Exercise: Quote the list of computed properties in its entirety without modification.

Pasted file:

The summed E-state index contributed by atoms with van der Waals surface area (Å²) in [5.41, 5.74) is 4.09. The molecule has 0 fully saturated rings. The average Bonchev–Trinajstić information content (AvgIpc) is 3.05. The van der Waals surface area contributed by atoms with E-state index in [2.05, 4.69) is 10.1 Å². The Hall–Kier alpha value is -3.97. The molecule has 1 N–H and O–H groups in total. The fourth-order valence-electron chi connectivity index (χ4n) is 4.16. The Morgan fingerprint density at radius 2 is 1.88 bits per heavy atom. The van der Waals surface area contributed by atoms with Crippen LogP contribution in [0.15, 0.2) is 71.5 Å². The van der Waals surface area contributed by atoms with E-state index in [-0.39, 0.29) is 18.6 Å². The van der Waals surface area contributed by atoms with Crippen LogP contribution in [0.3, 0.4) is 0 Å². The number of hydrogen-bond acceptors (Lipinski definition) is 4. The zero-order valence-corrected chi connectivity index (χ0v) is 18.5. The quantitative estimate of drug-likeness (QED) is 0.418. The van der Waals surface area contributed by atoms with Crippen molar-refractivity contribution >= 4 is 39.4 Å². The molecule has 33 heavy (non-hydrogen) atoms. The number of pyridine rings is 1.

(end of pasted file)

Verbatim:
The summed E-state index contributed by atoms with van der Waals surface area (Å²) in [5.41, 5.74) is 4.09. The molecule has 0 fully saturated rings. The average Bonchev–Trinajstić information content (AvgIpc) is 3.05. The van der Waals surface area contributed by atoms with E-state index in [2.05, 4.69) is 10.1 Å². The Hall–Kier alpha value is -3.97. The molecule has 1 N–H and O–H groups in total. The fourth-order valence-electron chi connectivity index (χ4n) is 4.16. The Morgan fingerprint density at radius 2 is 1.88 bits per heavy atom. The van der Waals surface area contributed by atoms with Crippen LogP contribution in [0.15, 0.2) is 71.5 Å². The van der Waals surface area contributed by atoms with E-state index in [-0.39, 0.29) is 18.6 Å². The van der Waals surface area contributed by atoms with Crippen LogP contribution in [0.3, 0.4) is 0 Å². The number of hydrogen-bond acceptors (Lipinski definition) is 4. The zero-order valence-corrected chi connectivity index (χ0v) is 18.5. The quantitative estimate of drug-likeness (QED) is 0.418. The van der Waals surface area contributed by atoms with Crippen molar-refractivity contribution >= 4 is 39.4 Å². The molecule has 33 heavy (non-hydrogen) atoms. The number of pyridine rings is 1.